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Originally from Seattle, USA, I've lived in China for 27 years now, 22 of them in Taiwan. For those 27 years I have been teaching English to Chinese people of all age levels; kindergarten, primary school, junior high, high school, College, University and many business managers. I have traveled to many countries, enjoy cycling very much, enjoy reading and studying and love Chinese Art Museums and walking through Nature. My favorite musical instruments are 古筝。。 古琴 。。 琵琶。。 二胡 。。 笛子 。。 (guzheng, guqin, pipa, erhu, dizi).
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Chinese meaning of 心 heart    

By WarmLife
1895 Views | 5 Comments | 6/11/2016 3:58:36 PM

There are some, many or numerous foreigners who often make an interesting comment about Chinese people and their social behavior or thinking .  I have heard (and in the beginning years of living with Chinese I also used the same comment ... ) -- Chinese have no logic!!  In other words, these foreigners assert that Chinese social behavior is devoid of rational logical thinking ... So, I am going to write more than enough blog posts to consider this assumption .  



 Behind the Chinese word  心 xin ‘heart’ there is a long and rich cultural history through which the Chinese concept of “heart” has been formed. 

In Chinese, the word 心 xin that primarily denotes the heart organ may also refer to it as the “organ for thinking” and the “seat of thought and emotions”.This fact is displayed clearly in the unique ideographic writing system.



Thus, many Chinese characters for words related to thought and feeling contain the 心 “heart” radical as their semantic component. Here are a few examples pertaining to thinking or thought: 思 -- ‘think; consider; deliberate; think of; long for; thought; thinking’, 想 xiang ‘think; ponder; think back; try to remember; recall; recollect; consider; miss’,  虑 lü ‘consider; ponder; think over; concern; worry’, and 念 nian ‘think of; miss; thought; idea’. The following are two common characters representing words for feeling: 感 gan ‘feel; sense; feeling’ and 请 qing ‘feeling; affection; sentiment; passion’.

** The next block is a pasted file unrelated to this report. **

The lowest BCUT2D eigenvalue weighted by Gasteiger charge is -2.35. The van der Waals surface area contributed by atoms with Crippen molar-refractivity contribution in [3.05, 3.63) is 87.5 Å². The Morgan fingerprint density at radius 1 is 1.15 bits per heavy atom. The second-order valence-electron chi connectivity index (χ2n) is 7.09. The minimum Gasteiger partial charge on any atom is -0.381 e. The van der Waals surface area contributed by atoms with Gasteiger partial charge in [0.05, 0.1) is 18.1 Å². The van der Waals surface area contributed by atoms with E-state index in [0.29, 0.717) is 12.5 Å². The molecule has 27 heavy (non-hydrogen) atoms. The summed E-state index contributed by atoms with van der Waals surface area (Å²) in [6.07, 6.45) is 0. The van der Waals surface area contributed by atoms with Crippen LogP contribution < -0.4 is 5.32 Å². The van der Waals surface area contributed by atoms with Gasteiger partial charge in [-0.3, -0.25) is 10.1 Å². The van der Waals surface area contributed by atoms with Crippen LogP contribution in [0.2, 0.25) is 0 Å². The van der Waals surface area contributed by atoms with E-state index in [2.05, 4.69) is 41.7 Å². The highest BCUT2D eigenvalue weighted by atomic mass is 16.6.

Second, the single character words often combine with others to form so-called compound words in modern Chinese. For instance, the preceding single-character words can form the following compounds:  思想 - ‘thought; thinking; idea; ideology’  -- 思虑 consider; contemplate; deliberate ---  思念 ‘think of; long for; miss’ -- 感情 -- ‘emotion; feeling; sentiment; affection’--- 情感 --‘emotion; feeling’.

 It is, therefore, traditionally regarded as the central faculty of cognition in Chinese culture 。 In this way, the Chinese word 心 xin ‘heart’ covers the meanings of both “heart” and “mind” as understood in English, which, like various other European languages, upholds a heart-head dichotomy. According to the Western view, the heart is seen as the center of emotions and the head (the locus of the brain with which the mind is associated) as the center of thought. In contrast to this Western dualism, Chinese takes on a more holistic view that sees the heart as the center of both emotions and thought. This contrast is an important one, characterizing two groups of cultural traditions that have developed distinctive conceptualizations of the person, the self, and the cognitive agent。



 I need to point out that the English word mind, as much as the Chinese word 心 xin ‘heart’, represents a culture-specific concept constructed in the Anglo-Saxon context.

What it means has also changed over time, interacting with the concepts encoded by other English words such as spirit, soul, and heart. In the older stratum of English, mind was closer to the present-day spirit, and was linked with both emotions and moral values. The presentday mind, however, is basically free of emotions, which are now normally linked with heart, and is morally neutral. That is to say, the older mind had spiritual and psychological dimensions, whereas the current mind has the redominantly intellectual and rational orientation, with a modern emphasis on thinking and knowing, not on feeling, wanting, or any other nonbodily processes. 

Therefore, present-day minds are no longer described as “happy” or “fiery” (emotional), or “noble” or “ignoble” (moral) as in older English, but instead as “inquisitive” or “inquiring” (seeking knowledge), “brilliant” (good at thinking), “keen” (active in thinking and seeking to know), and so on. A “good mind” nowadays has unambiguously intellectual implications just as a “good heart” has emotional and moral ones  Thus, as Wierzbicka (1989: 49) summarizes, in the history of semantic change mind “shed its spiritual connotations, lost its links with values and emotions, and became a concept focused on the intellect, more or less to the exclusion of any other aspects of a person’s ‘inner’ life”. This change reflects the modern emphasis on rationalistic, intellectual, and scientific orientation of mainstream Western culture. It is worth noting that dualism in English has changed over history from the soul-body to mindbody dichotomy (Wierzbicka 1989: 50): 


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#2016-06-11 16:01:53 by JohnAbbot @JohnAbbot